• Analog samples are referred to as pulse amplitude modulation (PAM) samples

  • The digital signal consists of block of n bits, where each n-bit number is the amplitude of a PCM pulse

  • E.g.: 4 bit system gives 16 levels

  • Quantized

    • Quantizing error or noise

    • Approximations mean it is impossible to recover original exactly

    • Leads to quantizing noise


Pulse code modulation pcm 2

Pulse Code Modulation(PCM) (2)

  • 8 bit sample gives 256 levels

  • If a signal is sampled at regular intervals at a rate higher than twice the highest signal frequency, the samples contain all the information of the original signal

    • (Proof - Stallings appendix 4A)

  • Voice data limited to below 4000Hz

  • Require 8000 sample per second

  • 8000 samples per second of 8 bits each gives 64kbps

  • Quality comparable with analog transmission


Pcm example

PCM Example


Pcm block diagram

PCM Block Diagram


Delta modulation

Delta Modulation

  • Analog input is approximated by a staircase function

    • Move up or down one level () at each sample interval

  • The bit stream approximates derivative of analog signal (rather than amplitude)

    • 1 is generated if function goes up

    • 0 otherwise


Delta modulation example

Delta Modulation - example


Delta modulation1

Delta Modulation

  • Two important parameters

    • Size of step assigned to each binary digit (δ)

    • Sampling rate

  • Accuracy improved by increasing sampling rate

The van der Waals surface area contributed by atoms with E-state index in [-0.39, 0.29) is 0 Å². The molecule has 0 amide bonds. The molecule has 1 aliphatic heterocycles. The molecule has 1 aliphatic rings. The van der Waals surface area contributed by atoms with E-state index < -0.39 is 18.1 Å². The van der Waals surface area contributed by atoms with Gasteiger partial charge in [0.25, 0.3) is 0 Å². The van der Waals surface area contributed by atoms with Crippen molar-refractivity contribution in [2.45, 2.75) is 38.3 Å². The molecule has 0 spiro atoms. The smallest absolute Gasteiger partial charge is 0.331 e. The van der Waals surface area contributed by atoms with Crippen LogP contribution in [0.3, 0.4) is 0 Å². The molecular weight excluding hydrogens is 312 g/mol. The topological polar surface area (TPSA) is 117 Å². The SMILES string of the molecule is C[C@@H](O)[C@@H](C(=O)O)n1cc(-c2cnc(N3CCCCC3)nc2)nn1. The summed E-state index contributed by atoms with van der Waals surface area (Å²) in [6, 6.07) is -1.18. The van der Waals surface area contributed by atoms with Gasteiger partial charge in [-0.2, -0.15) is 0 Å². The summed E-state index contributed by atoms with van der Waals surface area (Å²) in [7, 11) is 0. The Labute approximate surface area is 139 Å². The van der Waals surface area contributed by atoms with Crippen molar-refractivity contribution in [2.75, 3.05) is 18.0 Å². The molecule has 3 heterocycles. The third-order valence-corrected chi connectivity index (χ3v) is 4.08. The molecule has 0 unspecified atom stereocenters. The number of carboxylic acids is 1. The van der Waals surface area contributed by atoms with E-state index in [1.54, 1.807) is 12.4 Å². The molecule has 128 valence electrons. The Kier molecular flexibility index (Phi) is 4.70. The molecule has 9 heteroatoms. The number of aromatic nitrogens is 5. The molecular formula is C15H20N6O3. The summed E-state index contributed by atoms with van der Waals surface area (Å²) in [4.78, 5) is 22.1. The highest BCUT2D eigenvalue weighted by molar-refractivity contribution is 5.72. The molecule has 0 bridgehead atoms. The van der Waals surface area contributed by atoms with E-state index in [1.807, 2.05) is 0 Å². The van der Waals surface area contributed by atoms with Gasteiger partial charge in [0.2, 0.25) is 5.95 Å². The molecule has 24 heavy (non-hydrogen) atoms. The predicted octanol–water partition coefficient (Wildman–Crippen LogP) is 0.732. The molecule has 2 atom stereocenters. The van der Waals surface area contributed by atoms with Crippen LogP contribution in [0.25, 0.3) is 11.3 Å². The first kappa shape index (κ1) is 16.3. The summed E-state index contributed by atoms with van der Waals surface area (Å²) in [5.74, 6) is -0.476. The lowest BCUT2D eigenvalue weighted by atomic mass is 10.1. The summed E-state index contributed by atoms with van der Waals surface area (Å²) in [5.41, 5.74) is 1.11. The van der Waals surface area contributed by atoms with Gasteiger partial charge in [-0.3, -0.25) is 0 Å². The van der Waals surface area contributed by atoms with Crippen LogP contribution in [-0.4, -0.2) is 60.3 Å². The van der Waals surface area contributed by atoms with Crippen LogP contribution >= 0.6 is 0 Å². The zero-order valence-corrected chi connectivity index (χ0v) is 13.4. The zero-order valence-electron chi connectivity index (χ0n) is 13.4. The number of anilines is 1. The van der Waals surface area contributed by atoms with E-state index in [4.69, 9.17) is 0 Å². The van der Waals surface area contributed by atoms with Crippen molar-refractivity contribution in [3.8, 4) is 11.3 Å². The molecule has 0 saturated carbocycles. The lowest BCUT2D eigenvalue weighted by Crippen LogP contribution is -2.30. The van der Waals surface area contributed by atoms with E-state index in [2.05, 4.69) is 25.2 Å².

• However, this increases the data rate

  • Advantage of DM over PCM is the simplicity of its implementation


Delta modulation operation

Delta Modulation - Operation


Delta modulation performance

Delta Modulation - Performance

  • Good voice reproduction

    • PCM - 128 levels (7 bit)

    • Voice bandwidth 4khz

    • Should be 8000 x 7 = 56kbps for PCM

  • Data compression can improve on this

    • e.g. Interframe coding techniques for video


Analog data analog signals

Analog Data, Analog Signals

  • Why modulate analog signals?

    • Higher frequency can give more efficient transmission

    • Permits frequency division multiplexing ( will be discussed in chapter 8)

  • Types of modulation

    • Amplitude Modulation

    • Angel Modulation

      • Frequency Modulation

      • Phase Modulation


Amplitude modulation

Amplitude Modulation

  • cos2πfct = carrier

  • x(t) = input signal

  • na = modulation index (< 1)

    • Ratio of amplitude of input signal to carrier

  • Double sideband transmitted carrier (DSBTC)


  • Amplitude modulation1

    Amplitude Modulation


    Spectrum of am

    Spectrum of AM


    Am power

    AM Power

    • Transmitted power

      • Pt= total transmitted power in s(t)

      • Pc= transmitted power in carrier


    Single sideband ssb

    Single Sideband (SSB)

    • Variant of AM is single sideband (SSB)

      • Sends only one sideband

      • Eliminates other sideband and carrier

    • Advantages

      • Only half the bandwidth is required

      • Less power is required

    • Disadvantages

      • Poor performance in fading channels


    Angle modulation

    Angle Modulation

    • Frequency modulation

      • Derivative of the phase is proportional to modulating signal

    • Phase modulation

      • Phase is proportional to modulating signal


    Analog modulation

    Analog Modulation


    Required reading

    Required Reading

    • Stallings chapter 5